... Our results are generally consistent with those reported earlier by Breland (2015) and Moylett (2014), where bee communities in Longleaf Pine savannas showed either modest positive or no increase in diversity, depending on the measure used, in sites recently burned versus those either 1 or 2 years post burn. In fact, bee diversity in recently burned sites was only significantly higher when compared against control sites that were 50 years post burn (Moylett 2014). ...
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Controlled burning is an essential tool for restoration and management of Pinus palustris (Longleaf Pine) habitats, yet effects of controlled burning on insect species, including pollinators, are rarely considered in conservation planning. We used blue vane traps to sample native bees (Hymenoptera: Apoidea) at recently burned and unburned sites in 2 Longleaf Pine upland forests in Mississippi and Louisiana. Our objective was to quantify short-term effects of controlled burns given fire-return intervals of 1-2 years are now regularly employed to manage Longleaf Pine woodlands. We sampled during 2016 and 2017 and collected 1777 native bees, representing 43 species. Recent fire was found to have no clear effect on species composition, richness, or community structure. Overall, bee communities from burned and unburned sites were similar. Even the community collected from a site that had remained unburned for 8 years was only marginally different from the others. These results suggest that native bee communities may be resilient to low intensity burns.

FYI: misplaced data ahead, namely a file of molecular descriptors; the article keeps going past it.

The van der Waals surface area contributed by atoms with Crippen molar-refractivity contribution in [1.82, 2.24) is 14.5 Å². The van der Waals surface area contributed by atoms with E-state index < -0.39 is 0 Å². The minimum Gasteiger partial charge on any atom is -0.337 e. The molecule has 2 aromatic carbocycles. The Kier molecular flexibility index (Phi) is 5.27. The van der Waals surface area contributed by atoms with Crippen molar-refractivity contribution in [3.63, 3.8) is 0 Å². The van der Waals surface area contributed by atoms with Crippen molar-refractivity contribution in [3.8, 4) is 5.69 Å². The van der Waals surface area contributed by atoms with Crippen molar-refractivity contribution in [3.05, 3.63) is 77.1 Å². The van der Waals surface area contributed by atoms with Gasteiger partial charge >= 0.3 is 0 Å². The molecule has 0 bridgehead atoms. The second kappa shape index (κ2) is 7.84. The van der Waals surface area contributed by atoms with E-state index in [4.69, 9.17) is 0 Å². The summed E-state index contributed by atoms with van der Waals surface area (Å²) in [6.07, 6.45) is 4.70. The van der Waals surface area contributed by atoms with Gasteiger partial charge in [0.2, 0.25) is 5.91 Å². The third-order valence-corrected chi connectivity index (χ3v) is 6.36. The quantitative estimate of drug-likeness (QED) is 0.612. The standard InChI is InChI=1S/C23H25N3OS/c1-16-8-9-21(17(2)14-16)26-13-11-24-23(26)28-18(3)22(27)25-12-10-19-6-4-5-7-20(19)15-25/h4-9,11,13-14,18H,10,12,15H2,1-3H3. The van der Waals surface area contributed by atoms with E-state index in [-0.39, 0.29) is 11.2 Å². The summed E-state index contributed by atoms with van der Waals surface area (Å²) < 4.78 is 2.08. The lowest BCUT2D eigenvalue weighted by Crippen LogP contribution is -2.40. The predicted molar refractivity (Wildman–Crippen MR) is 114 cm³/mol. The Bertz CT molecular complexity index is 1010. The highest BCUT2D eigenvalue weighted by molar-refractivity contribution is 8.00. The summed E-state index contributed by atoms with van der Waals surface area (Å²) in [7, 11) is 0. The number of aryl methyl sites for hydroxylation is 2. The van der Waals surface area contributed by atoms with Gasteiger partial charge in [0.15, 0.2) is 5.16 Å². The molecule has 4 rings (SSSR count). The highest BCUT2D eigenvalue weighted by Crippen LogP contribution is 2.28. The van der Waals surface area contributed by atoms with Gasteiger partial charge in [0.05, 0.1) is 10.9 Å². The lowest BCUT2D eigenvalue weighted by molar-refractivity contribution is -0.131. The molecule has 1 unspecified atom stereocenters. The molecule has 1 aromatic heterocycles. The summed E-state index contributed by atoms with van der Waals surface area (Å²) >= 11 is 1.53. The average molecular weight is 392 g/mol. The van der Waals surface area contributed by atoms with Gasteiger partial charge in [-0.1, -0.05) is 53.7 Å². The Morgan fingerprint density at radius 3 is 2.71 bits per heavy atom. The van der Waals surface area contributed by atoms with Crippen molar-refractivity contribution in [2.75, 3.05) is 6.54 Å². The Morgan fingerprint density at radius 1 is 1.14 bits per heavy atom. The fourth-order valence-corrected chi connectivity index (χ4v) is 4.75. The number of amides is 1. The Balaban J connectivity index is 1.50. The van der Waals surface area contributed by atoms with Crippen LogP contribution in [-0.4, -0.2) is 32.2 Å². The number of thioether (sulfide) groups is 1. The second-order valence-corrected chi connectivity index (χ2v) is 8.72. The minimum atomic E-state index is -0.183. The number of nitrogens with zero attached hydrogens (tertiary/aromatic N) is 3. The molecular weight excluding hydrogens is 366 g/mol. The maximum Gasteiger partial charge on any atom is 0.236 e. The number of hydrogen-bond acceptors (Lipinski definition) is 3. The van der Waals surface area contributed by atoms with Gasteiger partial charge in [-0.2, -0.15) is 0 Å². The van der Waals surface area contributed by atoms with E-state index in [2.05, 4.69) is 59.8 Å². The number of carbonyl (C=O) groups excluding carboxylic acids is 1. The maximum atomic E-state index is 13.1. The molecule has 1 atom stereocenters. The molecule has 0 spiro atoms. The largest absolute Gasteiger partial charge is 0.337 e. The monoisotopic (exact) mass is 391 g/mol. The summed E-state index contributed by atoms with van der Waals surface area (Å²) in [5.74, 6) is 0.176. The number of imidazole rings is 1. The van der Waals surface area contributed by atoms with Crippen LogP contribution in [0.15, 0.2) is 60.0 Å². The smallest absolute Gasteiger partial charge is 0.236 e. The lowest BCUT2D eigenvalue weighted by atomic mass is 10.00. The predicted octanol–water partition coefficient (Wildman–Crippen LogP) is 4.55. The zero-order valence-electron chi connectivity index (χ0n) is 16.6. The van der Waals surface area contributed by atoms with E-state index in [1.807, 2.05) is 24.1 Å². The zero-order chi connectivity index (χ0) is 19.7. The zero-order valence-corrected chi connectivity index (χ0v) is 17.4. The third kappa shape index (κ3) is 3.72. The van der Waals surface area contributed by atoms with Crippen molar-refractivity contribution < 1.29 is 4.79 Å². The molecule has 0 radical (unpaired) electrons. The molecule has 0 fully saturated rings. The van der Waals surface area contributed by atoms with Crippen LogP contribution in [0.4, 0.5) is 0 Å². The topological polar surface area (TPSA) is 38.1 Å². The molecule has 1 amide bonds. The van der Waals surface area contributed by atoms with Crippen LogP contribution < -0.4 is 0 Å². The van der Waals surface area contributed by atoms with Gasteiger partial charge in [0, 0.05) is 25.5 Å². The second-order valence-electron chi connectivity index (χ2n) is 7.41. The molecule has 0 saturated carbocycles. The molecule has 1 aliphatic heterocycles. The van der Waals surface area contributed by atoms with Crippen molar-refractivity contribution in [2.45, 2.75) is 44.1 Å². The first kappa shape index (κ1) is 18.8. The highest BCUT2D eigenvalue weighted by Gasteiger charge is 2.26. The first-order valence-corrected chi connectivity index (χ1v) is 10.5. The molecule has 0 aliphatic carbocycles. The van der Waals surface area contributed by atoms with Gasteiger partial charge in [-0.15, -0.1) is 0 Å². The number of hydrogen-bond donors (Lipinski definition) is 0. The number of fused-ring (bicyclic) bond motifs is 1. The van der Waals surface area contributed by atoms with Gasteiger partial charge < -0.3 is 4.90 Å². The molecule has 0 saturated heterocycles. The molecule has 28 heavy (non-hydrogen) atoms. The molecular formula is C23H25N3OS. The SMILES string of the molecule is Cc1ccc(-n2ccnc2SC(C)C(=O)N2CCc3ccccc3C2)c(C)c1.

... Prescribed burns are thought to mimic wildfires and positively influence pollinators by creating early seral stage habitats with abundant floral resources, coarse woody debris, and bare ground (Carbone et al. 2019;Potts et al. 2003; Simanonok and Burkle 2019), but we observed an equivalent number of positive and neutral effects, suggesting that prescribed burns frequently have no effect on pollinators in some circumstances or ecosystems. Bee abundance increased following burns in longleaf pine savannas (Moylett et al. 2020;Ulyshen et al. 2021), southern Appalachian hardwood forests ( , but see (Campbell et al. 2007)), and tallgrass prairies, along with increasing butterfly richness and diversity in upland forest and riparian habitats (Huntzinger 2003), abundance in oak pine woodlands (Rudolph et al. 2006), and tallgrass prairies (Panzer and Schwartz 2000). Prescribed burns also increased pollinator visitation rates to plants in southeastern oldfields (Van Nuland et al. 2013), and pollination services to the netted pawpaw (Asimina reticulata) in Florida scrubland (Barton and Menges 2018). ...
... For instance, bee abundance and richness were not affected by prescribed burns in midwestern oak savannas (Lettow et al. 2018) or pinyon-juniper woodlands (Nyoka 2010) and had no effects on butterflies in Appalachian hardwood forests (Campbell et al. 2007. Burning during the growing season (spring and summer) in tallgrass prairies (Decker and Harmon-Threatt 2019), and burning in three to six year intervals in southern Appalachian hardwood forests ) and longleaf pine savannas (Moylett et al. 2020;Ulyshen et al. 2021) appear to benefit pollinator communities in these habitat types. ...